Synopsis: Potassium atoms feel a distant attraction

The atoms in highly excited vibrational states of a diatomic molecule can be quite far apart near their maximum excursion. Physicists are now using laser spectroscopy to carefully measure the long-range effective interaction between potassium atoms in these states—an essential parameter to understanding ultracold atomic collisions.
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To understand ultracold collisions between neutral atoms it is necessary to have accurate knowledge of the interatomic interaction potentials at extremely long range, out to many times the atomic radius. One approach is to study diatomic molecules in highly excited vibrational states, since there is a high probability of finding the atoms at fairly large distances from one another as they reach their maximum excursion. However, state-of-the-art techniques of laser spectroscopy must be used to excite and measure these states.

In the July 11th issue of Physical Review A, Stephen Falke and coworkers at the Leibniz Universität Hannover and Christian Lisdat at the Physikalisch-Technische Bundesanstalt have measured, with MHz precision, the energy gaps between several asymptotically high vibrational levels in the electronic ground state of the 39K2 molecule. By combining this data with earlier measurements, the authors can fit new ground-state potential functions and calculate accurate scattering lengths for each of the isotopic combinations of 39K, 40K, and 41K atoms. Their findings are sufficiently accurate that they can observe small deviations from the Born-Oppenheimer (adiabatic) approximation that is conventionally used to describe neutral atom collisions.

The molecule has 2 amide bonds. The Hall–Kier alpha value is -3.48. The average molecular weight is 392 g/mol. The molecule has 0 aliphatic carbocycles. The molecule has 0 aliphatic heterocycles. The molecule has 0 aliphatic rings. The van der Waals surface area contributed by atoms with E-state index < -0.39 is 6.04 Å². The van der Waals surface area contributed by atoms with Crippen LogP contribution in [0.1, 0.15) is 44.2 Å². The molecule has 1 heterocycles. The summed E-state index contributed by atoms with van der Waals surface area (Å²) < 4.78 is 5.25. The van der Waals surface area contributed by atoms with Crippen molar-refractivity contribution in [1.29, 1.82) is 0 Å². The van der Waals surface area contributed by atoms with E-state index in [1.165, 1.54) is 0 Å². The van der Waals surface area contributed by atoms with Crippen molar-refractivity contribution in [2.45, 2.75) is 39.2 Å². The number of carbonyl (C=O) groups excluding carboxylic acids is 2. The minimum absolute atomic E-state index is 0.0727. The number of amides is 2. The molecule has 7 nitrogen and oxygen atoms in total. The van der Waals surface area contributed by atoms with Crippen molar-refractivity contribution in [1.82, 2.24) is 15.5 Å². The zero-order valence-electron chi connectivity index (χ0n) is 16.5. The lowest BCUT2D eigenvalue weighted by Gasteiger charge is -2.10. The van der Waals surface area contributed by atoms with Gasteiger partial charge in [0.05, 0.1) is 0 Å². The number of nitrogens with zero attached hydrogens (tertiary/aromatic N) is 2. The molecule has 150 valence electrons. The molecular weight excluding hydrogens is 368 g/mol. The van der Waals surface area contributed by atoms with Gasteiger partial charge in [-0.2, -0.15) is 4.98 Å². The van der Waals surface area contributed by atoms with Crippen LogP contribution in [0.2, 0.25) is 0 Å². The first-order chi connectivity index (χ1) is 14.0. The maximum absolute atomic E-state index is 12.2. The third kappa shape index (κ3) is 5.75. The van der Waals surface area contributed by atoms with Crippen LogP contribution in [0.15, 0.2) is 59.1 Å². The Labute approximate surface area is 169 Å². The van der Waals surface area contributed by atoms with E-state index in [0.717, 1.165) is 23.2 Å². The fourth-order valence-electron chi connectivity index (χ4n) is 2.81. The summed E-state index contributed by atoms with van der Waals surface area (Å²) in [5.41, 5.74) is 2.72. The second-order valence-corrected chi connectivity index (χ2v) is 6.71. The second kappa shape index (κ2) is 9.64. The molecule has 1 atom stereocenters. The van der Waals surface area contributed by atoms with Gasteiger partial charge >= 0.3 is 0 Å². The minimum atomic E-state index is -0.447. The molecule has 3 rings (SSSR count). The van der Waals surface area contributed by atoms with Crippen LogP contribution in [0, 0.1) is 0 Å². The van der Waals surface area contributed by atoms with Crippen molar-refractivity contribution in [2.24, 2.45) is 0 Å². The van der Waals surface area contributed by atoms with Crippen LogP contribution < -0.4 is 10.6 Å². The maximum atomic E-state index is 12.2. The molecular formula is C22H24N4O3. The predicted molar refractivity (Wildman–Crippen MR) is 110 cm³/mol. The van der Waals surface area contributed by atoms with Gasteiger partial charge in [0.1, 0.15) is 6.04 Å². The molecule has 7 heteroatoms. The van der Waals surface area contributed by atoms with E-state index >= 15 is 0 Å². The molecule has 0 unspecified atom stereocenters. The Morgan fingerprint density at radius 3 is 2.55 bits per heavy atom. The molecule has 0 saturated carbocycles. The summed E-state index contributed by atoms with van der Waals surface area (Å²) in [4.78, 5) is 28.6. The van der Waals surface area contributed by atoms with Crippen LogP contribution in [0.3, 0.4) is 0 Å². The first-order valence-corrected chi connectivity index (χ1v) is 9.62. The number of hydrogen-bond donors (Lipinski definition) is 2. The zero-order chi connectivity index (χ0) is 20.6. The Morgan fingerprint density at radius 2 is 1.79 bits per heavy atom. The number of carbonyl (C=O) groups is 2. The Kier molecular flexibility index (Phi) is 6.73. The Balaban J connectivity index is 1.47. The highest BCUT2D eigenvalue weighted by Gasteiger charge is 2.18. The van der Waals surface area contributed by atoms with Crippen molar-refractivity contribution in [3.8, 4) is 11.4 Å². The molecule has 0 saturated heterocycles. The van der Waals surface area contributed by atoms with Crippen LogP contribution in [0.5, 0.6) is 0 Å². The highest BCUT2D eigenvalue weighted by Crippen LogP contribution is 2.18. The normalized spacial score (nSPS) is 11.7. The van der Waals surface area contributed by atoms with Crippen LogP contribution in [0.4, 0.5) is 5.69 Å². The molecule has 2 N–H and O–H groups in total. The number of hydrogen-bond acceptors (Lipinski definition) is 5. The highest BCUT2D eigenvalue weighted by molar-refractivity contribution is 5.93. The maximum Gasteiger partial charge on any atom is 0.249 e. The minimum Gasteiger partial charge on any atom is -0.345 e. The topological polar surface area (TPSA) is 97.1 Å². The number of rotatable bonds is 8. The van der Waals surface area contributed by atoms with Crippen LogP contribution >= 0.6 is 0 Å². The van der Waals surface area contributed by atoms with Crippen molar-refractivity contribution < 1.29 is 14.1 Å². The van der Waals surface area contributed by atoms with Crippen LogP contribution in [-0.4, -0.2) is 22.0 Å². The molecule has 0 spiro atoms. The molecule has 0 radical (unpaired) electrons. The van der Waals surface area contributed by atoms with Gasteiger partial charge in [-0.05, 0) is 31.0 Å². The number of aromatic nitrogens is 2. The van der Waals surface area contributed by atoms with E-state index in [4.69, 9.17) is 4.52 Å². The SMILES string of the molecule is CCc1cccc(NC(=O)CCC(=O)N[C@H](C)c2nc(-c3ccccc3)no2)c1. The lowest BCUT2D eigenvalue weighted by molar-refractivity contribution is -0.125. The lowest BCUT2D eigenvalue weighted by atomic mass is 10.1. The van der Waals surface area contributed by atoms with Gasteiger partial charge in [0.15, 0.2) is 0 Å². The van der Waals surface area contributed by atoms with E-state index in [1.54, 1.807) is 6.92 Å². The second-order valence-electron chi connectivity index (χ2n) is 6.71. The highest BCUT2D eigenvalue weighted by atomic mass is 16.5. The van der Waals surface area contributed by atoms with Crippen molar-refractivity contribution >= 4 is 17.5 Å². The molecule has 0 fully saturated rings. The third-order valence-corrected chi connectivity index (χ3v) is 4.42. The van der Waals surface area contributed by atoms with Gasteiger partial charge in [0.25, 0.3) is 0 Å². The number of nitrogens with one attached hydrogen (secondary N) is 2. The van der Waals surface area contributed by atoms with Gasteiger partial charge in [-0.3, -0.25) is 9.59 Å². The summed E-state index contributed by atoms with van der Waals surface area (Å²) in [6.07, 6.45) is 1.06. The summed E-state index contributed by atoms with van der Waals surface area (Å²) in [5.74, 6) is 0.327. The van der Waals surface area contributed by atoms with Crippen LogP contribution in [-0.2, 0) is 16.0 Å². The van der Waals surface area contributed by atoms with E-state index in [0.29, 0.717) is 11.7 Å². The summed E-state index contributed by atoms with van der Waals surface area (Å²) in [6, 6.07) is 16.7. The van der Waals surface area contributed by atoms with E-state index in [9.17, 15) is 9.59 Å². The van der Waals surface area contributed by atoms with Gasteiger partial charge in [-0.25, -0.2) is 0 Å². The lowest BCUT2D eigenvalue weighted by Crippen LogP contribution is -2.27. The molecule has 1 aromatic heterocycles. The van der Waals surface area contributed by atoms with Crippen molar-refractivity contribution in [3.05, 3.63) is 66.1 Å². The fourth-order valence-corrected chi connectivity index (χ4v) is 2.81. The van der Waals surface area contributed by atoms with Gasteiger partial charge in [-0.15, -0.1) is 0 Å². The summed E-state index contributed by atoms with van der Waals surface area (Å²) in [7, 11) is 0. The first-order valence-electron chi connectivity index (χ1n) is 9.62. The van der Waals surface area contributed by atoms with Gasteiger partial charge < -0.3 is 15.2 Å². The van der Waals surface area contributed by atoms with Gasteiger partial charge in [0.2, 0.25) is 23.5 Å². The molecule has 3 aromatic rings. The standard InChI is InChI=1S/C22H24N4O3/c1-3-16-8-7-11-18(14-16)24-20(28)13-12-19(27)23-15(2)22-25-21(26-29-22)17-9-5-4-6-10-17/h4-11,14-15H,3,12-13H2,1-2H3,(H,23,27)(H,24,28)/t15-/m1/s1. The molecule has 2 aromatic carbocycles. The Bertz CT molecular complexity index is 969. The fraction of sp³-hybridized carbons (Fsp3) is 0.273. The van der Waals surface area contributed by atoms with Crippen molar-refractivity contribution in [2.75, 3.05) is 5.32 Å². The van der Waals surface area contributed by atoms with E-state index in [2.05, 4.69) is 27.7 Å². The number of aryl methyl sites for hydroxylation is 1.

The exquisitely detailed experimental and analytical work illustrates the influence of advances in atomic and molecular physics that have been highlighted in several recent Nobel Prizes, including femtosecond frequency combs, iodine-stabilized lasers, and quantum degenerate gases. It will also contribute to continuing progress in molecular Bose-Einstein condensates and degenerate Fermi gases, which is opening new vistas in molecular and chemical physics. - Keith MacAdam


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